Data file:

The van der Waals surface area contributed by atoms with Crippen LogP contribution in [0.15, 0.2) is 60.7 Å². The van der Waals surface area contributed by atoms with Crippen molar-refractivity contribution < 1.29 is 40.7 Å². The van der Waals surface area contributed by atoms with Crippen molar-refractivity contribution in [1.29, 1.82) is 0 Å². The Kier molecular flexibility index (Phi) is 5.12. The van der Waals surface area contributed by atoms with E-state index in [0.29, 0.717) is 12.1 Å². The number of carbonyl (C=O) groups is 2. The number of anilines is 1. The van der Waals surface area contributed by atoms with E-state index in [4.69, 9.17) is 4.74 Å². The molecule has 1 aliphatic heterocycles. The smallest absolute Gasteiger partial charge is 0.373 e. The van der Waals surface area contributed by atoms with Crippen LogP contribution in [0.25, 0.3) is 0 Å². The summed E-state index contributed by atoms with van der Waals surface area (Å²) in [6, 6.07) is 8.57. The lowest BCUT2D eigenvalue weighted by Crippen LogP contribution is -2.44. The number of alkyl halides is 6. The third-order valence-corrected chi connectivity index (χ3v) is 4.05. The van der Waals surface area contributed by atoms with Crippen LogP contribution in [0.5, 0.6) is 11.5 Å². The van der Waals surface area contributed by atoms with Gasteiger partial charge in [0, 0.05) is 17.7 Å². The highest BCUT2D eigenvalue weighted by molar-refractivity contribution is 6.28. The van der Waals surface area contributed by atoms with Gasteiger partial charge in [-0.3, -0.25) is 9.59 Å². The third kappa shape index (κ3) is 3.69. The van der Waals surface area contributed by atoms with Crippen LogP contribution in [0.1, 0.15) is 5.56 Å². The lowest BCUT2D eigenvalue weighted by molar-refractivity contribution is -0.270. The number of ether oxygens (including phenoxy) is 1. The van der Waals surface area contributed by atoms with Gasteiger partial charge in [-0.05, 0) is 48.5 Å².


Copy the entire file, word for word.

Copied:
The van der Waals surface area contributed by atoms with Crippen LogP contribution in [0.15, 0.2) is 60.7 Å². The van der Waals surface area contributed by atoms with Crippen molar-refractivity contribution < 1.29 is 40.7 Å². The van der Waals surface area contributed by atoms with Crippen molar-refractivity contribution in [1.29, 1.82) is 0 Å². The Kier molecular flexibility index (Phi) is 5.12. The van der Waals surface area contributed by atoms with E-state index in [0.29, 0.717) is 12.1 Å². The number of carbonyl (C=O) groups is 2. The number of anilines is 1. The van der Waals surface area contributed by atoms with E-state index in [4.69, 9.17) is 4.74 Å². The molecule has 1 aliphatic heterocycles. The smallest absolute Gasteiger partial charge is 0.373 e. The van der Waals surface area contributed by atoms with Crippen LogP contribution in [0.25, 0.3) is 0 Å². The summed E-state index contributed by atoms with van der Waals surface area (Å²) in [6, 6.07) is 8.57. The lowest BCUT2D eigenvalue weighted by Crippen LogP contribution is -2.44. The number of alkyl halides is 6. The third-order valence-corrected chi connectivity index (χ3v) is 4.05. The van der Waals surface area contributed by atoms with Crippen LogP contribution in [0.5, 0.6) is 11.5 Å². The van der Waals surface area contributed by atoms with Gasteiger partial charge in [0, 0.05) is 17.7 Å². The highest BCUT2D eigenvalue weighted by molar-refractivity contribution is 6.28. The van der Waals surface area contributed by atoms with Gasteiger partial charge in [-0.3, -0.25) is 9.59 Å². The third kappa shape index (κ3) is 3.69. The van der Waals surface area contributed by atoms with Crippen LogP contribution in [0.1, 0.15) is 5.56 Å². The lowest BCUT2D eigenvalue weighted by molar-refractivity contribution is -0.270. The number of ether oxygens (including phenoxy) is 1. The van der Waals surface area contributed by atoms with Gasteiger partial charge in [-0.05, 0) is 48.5 Å².